Re: [vibration] privacy consideration PING comments

Hi all,

I think one thing we are getting hung up on is that, while the Vibration
API does not, in itself conduct cross device tracking, it can be used to
generate signals that can be received by another device in order to perform
cross device tracking.

Beaconing, device fingerprinting, cross device tracking, these all describe
the same threat model: Device A generates some sort of unique signal, which
is picked up by device B and used to link the two devices.

As the Center for Democracy and Technology's comments on cross device
tracking to the Federal Trade Commission point out[1], cross device
tracking is very hard for users to give informed consent to, if consent is
obtained at all.

Cross device tracking is also pretty much impossible to opt out of, hence
the Federal Trade Commission requesting comments on the subject.

I know that there has been extensive debate on this subject at W3C, for
example resulting in the Fingerprinting Guidance document [2].

My logic was that if we limit the Vibration API to some very specific calls
(like a dot, and a dash), it would be easier to audit use of the API. Yes,
a developer may have to repeatedly call: dot() dash() dot() dash() dot()
dash(), but an unusual amount of calls to the API could be a signal
auditors use to spot beaconing. It would be harder to do that with
arbitrary length, user defined patterns. For example, someone could design
a free game that, when a specific user plays it, slightly varies the player
damage vibration to be uniquely identifiable. This is an especially real
threat since many apps have a legitimate need to use the microphone, and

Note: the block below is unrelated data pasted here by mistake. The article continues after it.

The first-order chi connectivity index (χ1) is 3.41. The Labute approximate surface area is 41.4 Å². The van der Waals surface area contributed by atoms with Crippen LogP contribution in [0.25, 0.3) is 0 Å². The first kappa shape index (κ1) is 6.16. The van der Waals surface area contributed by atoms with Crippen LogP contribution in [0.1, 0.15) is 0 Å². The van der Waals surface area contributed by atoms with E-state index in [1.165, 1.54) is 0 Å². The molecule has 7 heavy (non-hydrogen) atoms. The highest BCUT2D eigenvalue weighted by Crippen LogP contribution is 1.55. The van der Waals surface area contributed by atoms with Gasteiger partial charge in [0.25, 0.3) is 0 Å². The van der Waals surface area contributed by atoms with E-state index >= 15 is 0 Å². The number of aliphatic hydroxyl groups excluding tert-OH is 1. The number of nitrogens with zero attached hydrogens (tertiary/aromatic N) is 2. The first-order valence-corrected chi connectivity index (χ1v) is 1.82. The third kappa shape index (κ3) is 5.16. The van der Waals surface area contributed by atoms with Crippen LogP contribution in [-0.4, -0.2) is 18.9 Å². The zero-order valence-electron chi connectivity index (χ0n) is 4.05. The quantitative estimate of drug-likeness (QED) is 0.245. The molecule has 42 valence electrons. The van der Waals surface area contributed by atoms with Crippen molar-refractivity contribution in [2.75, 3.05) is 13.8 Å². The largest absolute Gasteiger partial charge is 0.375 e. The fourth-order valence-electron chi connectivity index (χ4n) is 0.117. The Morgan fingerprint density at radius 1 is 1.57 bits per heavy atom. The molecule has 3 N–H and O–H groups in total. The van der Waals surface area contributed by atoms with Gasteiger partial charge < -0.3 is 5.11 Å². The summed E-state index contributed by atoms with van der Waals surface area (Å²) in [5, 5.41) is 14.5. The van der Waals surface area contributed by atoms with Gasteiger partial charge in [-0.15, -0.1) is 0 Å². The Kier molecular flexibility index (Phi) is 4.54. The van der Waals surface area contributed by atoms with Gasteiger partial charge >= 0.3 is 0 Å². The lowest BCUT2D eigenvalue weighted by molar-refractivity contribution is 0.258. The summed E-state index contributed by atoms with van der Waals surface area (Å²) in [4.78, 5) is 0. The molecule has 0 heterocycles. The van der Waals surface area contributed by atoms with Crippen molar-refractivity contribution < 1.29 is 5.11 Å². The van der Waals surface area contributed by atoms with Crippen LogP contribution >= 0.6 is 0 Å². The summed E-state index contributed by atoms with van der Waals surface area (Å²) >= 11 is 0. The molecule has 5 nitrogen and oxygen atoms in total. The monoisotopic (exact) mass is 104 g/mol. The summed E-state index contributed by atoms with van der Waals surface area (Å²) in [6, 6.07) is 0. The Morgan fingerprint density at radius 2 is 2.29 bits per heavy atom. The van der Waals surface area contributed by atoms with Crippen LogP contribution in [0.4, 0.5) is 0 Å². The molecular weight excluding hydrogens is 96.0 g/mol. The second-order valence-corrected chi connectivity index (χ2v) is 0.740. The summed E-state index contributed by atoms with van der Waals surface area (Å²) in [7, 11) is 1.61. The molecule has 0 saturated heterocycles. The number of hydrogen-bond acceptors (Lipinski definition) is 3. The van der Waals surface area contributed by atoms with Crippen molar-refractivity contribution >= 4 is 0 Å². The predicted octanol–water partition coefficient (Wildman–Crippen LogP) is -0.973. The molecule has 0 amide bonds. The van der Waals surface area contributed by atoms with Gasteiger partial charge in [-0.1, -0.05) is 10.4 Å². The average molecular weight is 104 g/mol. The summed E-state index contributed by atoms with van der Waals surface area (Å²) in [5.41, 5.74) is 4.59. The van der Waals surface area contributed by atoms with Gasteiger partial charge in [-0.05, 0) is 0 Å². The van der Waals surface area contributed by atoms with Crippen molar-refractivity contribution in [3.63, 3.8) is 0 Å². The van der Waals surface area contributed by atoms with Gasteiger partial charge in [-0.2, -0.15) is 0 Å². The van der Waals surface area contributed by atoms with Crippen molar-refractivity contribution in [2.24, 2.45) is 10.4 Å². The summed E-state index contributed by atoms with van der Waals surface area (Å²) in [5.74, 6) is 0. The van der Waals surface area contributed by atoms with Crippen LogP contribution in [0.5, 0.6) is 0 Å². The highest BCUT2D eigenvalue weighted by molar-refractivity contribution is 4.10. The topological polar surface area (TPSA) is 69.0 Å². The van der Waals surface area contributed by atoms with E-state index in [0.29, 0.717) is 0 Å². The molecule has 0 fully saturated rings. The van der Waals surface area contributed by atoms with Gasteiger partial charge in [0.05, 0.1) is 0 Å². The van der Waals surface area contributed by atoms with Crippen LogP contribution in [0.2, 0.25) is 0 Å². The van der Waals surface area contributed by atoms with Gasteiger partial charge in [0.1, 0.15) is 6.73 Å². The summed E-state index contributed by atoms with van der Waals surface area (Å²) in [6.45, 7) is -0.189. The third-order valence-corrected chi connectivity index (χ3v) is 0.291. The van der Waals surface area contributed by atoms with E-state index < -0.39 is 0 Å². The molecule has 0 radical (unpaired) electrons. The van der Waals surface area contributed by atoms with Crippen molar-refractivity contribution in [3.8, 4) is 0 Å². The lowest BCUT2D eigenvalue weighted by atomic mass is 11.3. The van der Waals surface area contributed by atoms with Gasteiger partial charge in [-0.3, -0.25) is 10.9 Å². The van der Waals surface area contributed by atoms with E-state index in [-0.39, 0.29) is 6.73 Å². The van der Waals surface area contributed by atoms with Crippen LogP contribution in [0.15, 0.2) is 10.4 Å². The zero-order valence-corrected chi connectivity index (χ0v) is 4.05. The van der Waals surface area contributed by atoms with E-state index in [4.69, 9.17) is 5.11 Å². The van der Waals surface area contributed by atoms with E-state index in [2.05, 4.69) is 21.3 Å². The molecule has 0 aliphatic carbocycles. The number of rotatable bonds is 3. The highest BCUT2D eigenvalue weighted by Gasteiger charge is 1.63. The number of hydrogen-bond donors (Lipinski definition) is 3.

I'm not clear if apps that conduct cross device tracking provide notice
that the microphone may also be used for advertising purposes, not just
say, making voice calls in a game.

I know this seems like a far fetched threat, but internet standards are
used by everyone, including dissidents in places where they may be jailed
or killed if they are de-anonymized.


Greg Norcie (
Staff Technologist
Center for Democracy & Technology
District of Columbia office
(p) 202-637-9800

*CDT's Annual Dinner (Tech Prom) is April 6, 2016.  Don't miss out!learn
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On Sat, Feb 27, 2016 at 1:43 PM, Lukasz Olejnik (W3C) <>

>> 6. Applications might want to give indications when vibration is in use.
>>> Definitely, there SHOULD be an option to indicate it...
>> I don't think that's right. There is an indication that vibration is in
>> use: the device is *moving*.
> It is, if the user is monitoring this device at that very moment, and also
> including your considerations below (thanks!).
>> So there are a couple of more interesting things:
>> When a foregrounded page has permission for vibration, there should be an
>> indicator. The same applies to a backgrounded page - I think something like
>> the audio playing thing that browsers have started doing would be useful.
>> Indeed, it would copy a familiar iconic paradigm from the world of phones
>> which have had vibrators for more than two decades (and therefore is
>> unlikely to have any IPR issues outstanding).
>> There are plenty of use cases for a backgrounded page having vibrate
>> permission - the simple one being the same as the phone, that it is less
>> obtrusive as a way of requesting attention, and works without actually
>> seeing the device.
>> And finally, of course it is important that all such notifications or
>> status indicators are actually *accessible* - have sufficient contrast, are
>> announced to screen readers / magnifiers, etc. While this is something that
>> browsers should be doing, rather than technically part of the spec, it is
>> worth noting that in the privacy considerations and mitigations, and
>> tracking whether we have acieved the goal. A spec that provides theoretical
>> accessibility but is implemented consistently in a way that discriminates
>> against users with disabilities really isn't good enough.
> This is, in essence, somewhat similar to what I was thinking about for
> long now. I do hope to make the PDF public asap, definitely I'll post it to
> the list.
> Best
> Lukasz
>> cheers
>> Chaals
>> --
>> Charles McCathie Nevile - web standards - CTO Office, Yandex
>> - - - Find more at

Received on Thursday, 3 March 2016 01:11:25 UTC